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Disempowering the NPD: Managing Narcissists in the Court System

In my law practice, a divorce with a narcissist involves unique issues and challenges. Many toxic narcissists, in divorce, use emotional abuse to denigrate and control their partners, and are notoriously difficult in the case to achieve settlement with, even on minor issues. In my view, boundaries need to be set with narcissists in the case, and I have years of experience understanding these traits of NPD in divorce and custody cases, as well as managing NPD personalities in the litigation. Again, boundaries are critical, as well as establishing control over the NPD in the case. In other words, I try to disempower the NPD, and then empower my clients, many of whom no longer feel they have any power or voice in the relationship.


Relationships require give and take. They are built on mutual respect, love, trust, and compassion. When you are in a relationship with a narcissist, those components often cease to exist after a short period of time. Narcissistic people are not empathetic. They aren’t willing to hold another up the ladder of success. They need complete attention and expect their partner to put them up on a pedestal.

In a case study by Susan Heitler, Phd called Narcissism: A Redefinition and Case Study of Treatment, she points out the conflict-focus in couples therapy and how narcissistic personality disorder affects relationships. In her findings she lists,

“The histories of many narcissists involve having been treated as extra-special. A parent may have conveyed that they were “mommy’s little prince” or “daddy’s special girl. The narcissistic individual also may literally have been taller than others (common in male narcissists), prettier (women narcissists), more popular, athletic, smart, wealthy, politically powerful, or more in any dimension, leading to a generalized feeling of specialness. Parents who hyper-focus on children’s specialness, however, sometimes alternate this adulation with devaluation via harsh criticism or cold ignoring, creating a substratum of insecurity beneath the over-evaluation.”

There are deeper facets to narcissistic behavior than just selfishness, huge egos and lack of compassion.



The narcissistic persona is overpowering. They want to control everything from finances to decisions in the home. They cannot accept that their partner could take credit for anything. Their nature goes above and beyond obsessive compulsive behavior. Sometimes the control can become abusive. When this happens, it’s time to set huge boundaries for your safety.

“Hate is the complement of fear and narcissists like being feared. It imbues them with an intoxicating sensation of omnipotence.”~ Sam Vaknin, Malignant Self Love: Narcissism Revisited


Narcissistic people are envious of everyone who may overshadow them. In a relationship, they require to be the center of attention. If your partner can’t support your success, or puts you down to make you doubt your goals, this might be a sign of narcissism. They need to be the ones who take the power. They might seem like amazing gift givers, but it comes with a price. If it’s not recognized, jealousy is destructive.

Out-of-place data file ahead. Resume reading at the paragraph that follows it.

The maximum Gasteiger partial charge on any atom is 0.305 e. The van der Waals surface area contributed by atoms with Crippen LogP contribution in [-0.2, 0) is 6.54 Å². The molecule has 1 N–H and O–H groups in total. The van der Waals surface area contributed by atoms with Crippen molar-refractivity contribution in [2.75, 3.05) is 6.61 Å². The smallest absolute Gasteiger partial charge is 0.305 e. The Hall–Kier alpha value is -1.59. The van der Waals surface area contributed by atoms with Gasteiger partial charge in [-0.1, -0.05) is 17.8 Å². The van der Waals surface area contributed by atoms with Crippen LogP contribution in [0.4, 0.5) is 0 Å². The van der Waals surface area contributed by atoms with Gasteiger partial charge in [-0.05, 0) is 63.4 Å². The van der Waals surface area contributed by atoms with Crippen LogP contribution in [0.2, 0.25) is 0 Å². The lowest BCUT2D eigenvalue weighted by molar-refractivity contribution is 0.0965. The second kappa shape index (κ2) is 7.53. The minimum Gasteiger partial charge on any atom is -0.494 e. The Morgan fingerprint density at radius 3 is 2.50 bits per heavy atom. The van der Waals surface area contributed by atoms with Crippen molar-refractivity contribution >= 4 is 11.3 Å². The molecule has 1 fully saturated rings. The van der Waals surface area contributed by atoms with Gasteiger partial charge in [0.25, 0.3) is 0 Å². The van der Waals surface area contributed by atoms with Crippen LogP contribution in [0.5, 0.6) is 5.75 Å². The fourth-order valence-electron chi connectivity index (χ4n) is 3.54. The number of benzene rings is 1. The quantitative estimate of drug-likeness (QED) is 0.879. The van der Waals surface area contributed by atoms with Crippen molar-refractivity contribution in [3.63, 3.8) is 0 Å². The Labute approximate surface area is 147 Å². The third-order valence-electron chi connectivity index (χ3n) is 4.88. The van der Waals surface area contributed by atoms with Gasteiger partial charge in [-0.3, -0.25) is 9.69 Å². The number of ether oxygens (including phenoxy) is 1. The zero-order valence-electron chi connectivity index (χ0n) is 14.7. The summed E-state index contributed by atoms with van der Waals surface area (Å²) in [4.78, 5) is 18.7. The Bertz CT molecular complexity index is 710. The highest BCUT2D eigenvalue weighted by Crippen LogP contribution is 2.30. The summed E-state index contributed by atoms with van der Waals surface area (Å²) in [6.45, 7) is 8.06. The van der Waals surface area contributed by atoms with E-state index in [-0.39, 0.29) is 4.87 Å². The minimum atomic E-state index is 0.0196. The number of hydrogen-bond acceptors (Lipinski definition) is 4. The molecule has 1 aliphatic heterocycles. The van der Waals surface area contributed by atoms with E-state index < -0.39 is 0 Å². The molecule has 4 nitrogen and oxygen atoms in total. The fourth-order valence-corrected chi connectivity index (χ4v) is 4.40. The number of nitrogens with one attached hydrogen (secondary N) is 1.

Narcissistic people suffer from lack of emotional commitment. They must be the star of the show at all times. As relationships go, they need to be praised often or they will find the attention elsewhere. They have a difficult time providing stability when the newness wears off. The narcissist is always in fear that his insecurities will be exposed.

“That which he projects ahead of him as his ideal, is merely his substitute for the lost narcissism of his childhood – the time when he was his own ideal.”~ Sigmund Freud


These should be positive attributions in a person, however, when dealing with narcissism, it becomes their form of manipulation. Narcissistic people are great at selling themselves to anyone. They suffer from grandiose perception. These folks are charming to a fault. They can say things that sound truthful and honest, but it’s a toxic pattern.


The narcissist utilizes others for the extension of their needs. They will prey on the weakness of their partner to get what they want. They have little respect and awareness of privacy. They feel they are entitled to everything in the home, in a business, and in every aspect of a relationship. That old saying, “What’s mine is mine. What yours is mine.” They are judgmental and highly critical of what they want in their partner and from their home. Because of their charm, a narcissistic person doesn’t show these issues until a person is already living with them.

“Relationships with narcissists are held in place by hope of a “someday better,” with little evidence to support it will ever arrive.” ~ Ramani Durvasula, Should I Stay or Should I Go?: Surviving a Relationship with a Narcissist


It goes without saying that a narcissistic person is not only in love with who they are, but they create dramatic stories to come out as heroes. They may also have relationships with people who need them financially just to feel the desire of control. Because rules don’t apply to them, the narcissist will participate in dangerous matters and see destructive behavior as a positive trait. In the end, there is no one like them.

Related article: 5 Signs Your Relationship Is Toxic And Needs To End


Narcissistic personalities require constant change. They have to be plotting and scheming to keep the attention going. Often times, they fall into the victim role to get what they want. They will use the love of their partner to feel sorry for them. They will cheat, lie and regret nothing. These partners blame and project their own insecurities onto their mates.

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